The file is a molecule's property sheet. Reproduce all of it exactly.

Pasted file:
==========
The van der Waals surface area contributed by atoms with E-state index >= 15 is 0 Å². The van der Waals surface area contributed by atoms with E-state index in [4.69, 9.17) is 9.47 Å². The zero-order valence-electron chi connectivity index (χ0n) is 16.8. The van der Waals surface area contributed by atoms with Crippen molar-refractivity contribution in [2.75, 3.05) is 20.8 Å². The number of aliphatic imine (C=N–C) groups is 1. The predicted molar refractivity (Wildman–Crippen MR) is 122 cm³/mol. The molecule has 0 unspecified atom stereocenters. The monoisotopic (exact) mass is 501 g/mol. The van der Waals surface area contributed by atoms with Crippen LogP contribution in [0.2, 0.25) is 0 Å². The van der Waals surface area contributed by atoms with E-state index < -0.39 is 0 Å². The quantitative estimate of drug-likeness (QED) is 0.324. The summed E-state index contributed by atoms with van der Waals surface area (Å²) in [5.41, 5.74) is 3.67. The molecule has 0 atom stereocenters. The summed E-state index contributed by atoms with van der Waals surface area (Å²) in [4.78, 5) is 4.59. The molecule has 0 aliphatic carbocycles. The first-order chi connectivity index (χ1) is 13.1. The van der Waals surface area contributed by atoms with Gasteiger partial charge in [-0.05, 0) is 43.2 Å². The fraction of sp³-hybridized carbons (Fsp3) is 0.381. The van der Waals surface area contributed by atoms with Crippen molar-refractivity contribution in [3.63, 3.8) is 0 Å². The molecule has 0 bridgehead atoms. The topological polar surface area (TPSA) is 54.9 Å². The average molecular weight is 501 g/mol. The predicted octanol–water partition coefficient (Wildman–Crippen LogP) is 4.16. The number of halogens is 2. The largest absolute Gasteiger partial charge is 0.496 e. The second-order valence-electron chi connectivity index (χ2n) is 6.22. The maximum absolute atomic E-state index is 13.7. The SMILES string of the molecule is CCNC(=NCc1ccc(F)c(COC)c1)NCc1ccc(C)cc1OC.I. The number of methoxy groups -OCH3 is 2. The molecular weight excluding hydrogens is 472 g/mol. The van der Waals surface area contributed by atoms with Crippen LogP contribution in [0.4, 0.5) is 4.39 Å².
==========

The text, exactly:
The van der Waals surface area contributed by atoms with E-state index >= 15 is 0 Å². The van der Waals surface area contributed by atoms with E-state index in [4.69, 9.17) is 9.47 Å². The zero-order valence-electron chi connectivity index (χ0n) is 16.8. The van der Waals surface area contributed by atoms with Crippen molar-refractivity contribution in [2.75, 3.05) is 20.8 Å². The number of aliphatic imine (C=N–C) groups is 1. The predicted molar refractivity (Wildman–Crippen MR) is 122 cm³/mol. The molecule has 0 unspecified atom stereocenters. The monoisotopic (exact) mass is 501 g/mol. The van der Waals surface area contributed by atoms with Crippen LogP contribution in [0.2, 0.25) is 0 Å². The van der Waals surface area contributed by atoms with E-state index < -0.39 is 0 Å². The quantitative estimate of drug-likeness (QED) is 0.324. The summed E-state index contributed by atoms with van der Waals surface area (Å²) in [5.41, 5.74) is 3.67. The molecule has 0 atom stereocenters. The summed E-state index contributed by atoms with van der Waals surface area (Å²) in [4.78, 5) is 4.59. The molecule has 0 aliphatic carbocycles. The first-order chi connectivity index (χ1) is 13.1. The van der Waals surface area contributed by atoms with Gasteiger partial charge in [-0.05, 0) is 43.2 Å². The fraction of sp³-hybridized carbons (Fsp3) is 0.381. The van der Waals surface area contributed by atoms with Crippen molar-refractivity contribution in [3.63, 3.8) is 0 Å². The molecule has 0 bridgehead atoms. The topological polar surface area (TPSA) is 54.9 Å². The average molecular weight is 501 g/mol. The predicted octanol–water partition coefficient (Wildman–Crippen LogP) is 4.16. The number of halogens is 2. The largest absolute Gasteiger partial charge is 0.496 e. The second-order valence-electron chi connectivity index (χ2n) is 6.22. The maximum absolute atomic E-state index is 13.7. The SMILES string of the molecule is CCNC(=NCc1ccc(F)c(COC)c1)NCc1ccc(C)cc1OC.I. The number of methoxy groups -OCH3 is 2. The molecular weight excluding hydrogens is 472 g/mol. The van der Waals surface area contributed by atoms with Crippen LogP contribution in [0.4, 0.5) is 4.39 Å².